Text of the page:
I dip my hands one at a time into my chalk bag, feeling the soft chalk coat them.  I rub my hands together and find my start holds.  It feels different with my left hand – the weaker of the two, now – than with my right hand.  We’ll see how this goes.  I haven’t lost a whole lot of weight since last summer, but I’ve lost a little.  My calves are sure to burn and I know it.  I find two footholds and pull onto the wall as I say, “Climbing!”

“Climb on!” AJ replies.  I’ve found two jugs for handholds and two fairly decent footholds for starters.  I’m already feeling the strain in my left hand, wrist, and thumb, but I’m not letting go.  Not yet.  I’ve only just begun.  It isn’t pain that I’m feeling.  It’s just strain on the ligaments and tendons that haven’t been on real rock in a long time.  I move my right foot up and reach up with my left hand to the next hold, also a jug.  I’m already sweating.  Breathe, Chris, breathe.  I’d been holding my breath.  “Trust your feet, Chris,” AJ says reassuringly.  Trust your feet.  That’s right.  Trust your feet.  You’re good at this, Chris.  You can do this and you love it.  Enjoy it.  Just breathe and find the next good foothold.  I catch my next left foothold and stand up on my left leg, reaching high with my right hand and searching for a handhold.  I’ve found a deep crimp.  That’ll do.  I bring my right foot up and find a good jug with my left hand.  So far, so good.  My left wrist and thumb are beginning to loosen up a bit and it feels good to have them stretched out.  They’re weak, but my fingers and thumb are holding onto the jug just fine.  I tell myself not to overgrip and focus on my feet.  Trust your feet.  I begin climbing a in a bit more relaxed manner, finding a good rest spot and chalking up.  I take three good, deep breaths with powerful exhales to get oxygen into my system, then fire off the next few moves with explosive action.  If I don’t fire this off now, I’ll never get any farther up the route.  Lou taught me that trick about myself.  He told me not to rest too long, then to be explosive in firing off those next moves to get going again and keep a pace, keep breathing.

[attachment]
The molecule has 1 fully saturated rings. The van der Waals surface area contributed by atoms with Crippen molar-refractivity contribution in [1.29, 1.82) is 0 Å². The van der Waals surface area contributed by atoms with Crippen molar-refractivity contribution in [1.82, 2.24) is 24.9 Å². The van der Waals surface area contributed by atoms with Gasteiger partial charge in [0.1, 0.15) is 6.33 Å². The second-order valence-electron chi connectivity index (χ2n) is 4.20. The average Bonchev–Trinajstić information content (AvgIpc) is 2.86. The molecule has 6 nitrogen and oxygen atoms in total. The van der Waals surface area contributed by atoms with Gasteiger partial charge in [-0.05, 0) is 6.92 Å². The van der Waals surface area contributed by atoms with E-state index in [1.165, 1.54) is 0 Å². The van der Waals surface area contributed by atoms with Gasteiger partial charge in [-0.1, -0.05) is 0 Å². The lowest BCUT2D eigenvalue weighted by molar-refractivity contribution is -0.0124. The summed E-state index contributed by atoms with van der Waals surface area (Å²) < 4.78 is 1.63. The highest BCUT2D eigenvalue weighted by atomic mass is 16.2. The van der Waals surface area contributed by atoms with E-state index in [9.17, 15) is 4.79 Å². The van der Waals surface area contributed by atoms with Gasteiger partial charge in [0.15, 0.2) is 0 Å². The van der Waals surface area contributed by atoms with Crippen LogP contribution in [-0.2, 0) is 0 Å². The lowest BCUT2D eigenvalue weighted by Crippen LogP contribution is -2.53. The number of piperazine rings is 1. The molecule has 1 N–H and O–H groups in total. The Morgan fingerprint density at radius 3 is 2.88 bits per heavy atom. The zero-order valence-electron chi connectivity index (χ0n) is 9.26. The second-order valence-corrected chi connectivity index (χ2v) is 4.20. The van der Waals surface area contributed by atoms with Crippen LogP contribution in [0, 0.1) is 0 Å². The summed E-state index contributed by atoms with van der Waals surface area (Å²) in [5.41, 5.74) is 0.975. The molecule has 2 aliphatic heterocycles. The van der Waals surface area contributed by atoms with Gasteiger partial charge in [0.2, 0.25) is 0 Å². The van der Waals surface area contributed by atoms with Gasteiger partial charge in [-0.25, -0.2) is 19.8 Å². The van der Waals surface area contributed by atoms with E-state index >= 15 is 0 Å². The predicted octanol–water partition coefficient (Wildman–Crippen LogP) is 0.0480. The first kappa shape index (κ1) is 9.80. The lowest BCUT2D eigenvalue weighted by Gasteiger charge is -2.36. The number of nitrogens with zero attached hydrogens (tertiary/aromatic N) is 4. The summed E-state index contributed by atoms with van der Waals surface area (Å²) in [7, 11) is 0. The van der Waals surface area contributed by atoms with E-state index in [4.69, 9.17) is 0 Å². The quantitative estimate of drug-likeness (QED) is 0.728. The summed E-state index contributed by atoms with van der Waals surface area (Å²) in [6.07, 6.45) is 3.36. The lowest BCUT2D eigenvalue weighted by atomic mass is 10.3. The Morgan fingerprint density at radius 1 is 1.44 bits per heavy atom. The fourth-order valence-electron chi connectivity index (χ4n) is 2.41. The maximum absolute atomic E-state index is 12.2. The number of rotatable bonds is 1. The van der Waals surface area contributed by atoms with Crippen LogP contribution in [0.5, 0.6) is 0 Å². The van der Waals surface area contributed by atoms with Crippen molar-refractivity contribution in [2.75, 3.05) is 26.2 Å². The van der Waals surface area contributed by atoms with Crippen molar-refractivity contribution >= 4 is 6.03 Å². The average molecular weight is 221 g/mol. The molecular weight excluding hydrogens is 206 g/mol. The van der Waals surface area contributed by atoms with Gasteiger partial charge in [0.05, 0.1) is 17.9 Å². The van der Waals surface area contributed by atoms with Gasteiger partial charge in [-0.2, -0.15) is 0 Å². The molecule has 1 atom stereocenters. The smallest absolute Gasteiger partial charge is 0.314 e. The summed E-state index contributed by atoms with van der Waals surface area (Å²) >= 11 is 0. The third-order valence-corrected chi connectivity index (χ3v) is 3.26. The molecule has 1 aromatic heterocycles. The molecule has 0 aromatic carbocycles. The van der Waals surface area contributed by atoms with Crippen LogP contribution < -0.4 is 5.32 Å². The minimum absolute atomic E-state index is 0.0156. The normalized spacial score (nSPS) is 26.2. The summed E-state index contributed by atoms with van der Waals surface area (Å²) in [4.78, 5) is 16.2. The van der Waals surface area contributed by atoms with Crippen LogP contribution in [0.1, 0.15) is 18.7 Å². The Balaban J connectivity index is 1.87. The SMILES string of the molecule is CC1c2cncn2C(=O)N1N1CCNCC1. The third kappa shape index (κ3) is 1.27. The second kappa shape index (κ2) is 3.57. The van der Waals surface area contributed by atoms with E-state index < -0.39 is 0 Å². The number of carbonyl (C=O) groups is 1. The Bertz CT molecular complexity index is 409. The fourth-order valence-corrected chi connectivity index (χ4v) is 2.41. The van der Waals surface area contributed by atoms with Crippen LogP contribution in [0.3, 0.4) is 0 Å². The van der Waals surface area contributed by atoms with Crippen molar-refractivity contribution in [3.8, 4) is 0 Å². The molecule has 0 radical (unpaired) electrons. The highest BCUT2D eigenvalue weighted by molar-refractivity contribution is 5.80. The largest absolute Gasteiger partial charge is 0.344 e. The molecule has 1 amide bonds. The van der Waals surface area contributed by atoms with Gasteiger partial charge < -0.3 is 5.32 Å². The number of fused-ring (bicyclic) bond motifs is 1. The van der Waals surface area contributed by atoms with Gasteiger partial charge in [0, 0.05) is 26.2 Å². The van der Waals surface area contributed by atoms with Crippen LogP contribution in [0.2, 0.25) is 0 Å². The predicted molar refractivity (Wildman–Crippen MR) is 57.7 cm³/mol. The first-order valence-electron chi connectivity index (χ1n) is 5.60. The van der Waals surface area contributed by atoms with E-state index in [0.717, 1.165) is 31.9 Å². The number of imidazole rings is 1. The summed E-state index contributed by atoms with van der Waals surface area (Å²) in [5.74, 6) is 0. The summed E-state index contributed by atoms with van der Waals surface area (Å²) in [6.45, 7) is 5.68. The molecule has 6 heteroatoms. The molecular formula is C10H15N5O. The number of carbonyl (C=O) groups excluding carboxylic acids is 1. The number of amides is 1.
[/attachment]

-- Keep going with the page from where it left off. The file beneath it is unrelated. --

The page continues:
It’s working so far.  I’m halfway up and have found another good resting point – a ledge of sorts for my feet, a no-hands rest where I can shake out and chalk up against the wall.  It’s cool there and I’m winded.  My left wrist and thumb have about had it, but I’m not quitting yet.  Let’s see how far I can make it.  I’m going to the top!  I fire off those next moves explosively and up, up, I climb…  I feel the breeze against my hot, sweat-soaked t-shirt and the burn in my calves.  My toes and arches are in excruciating pain, my lungs are filling to capacity, my forearms are so pumped that I can hardly grip…  Sweat is dripping down into my eyes from my eyebrows and my climbing helmet is trapping the heat.  I can see the anchor…just a few more moves…my grip is failing…can’t stop now…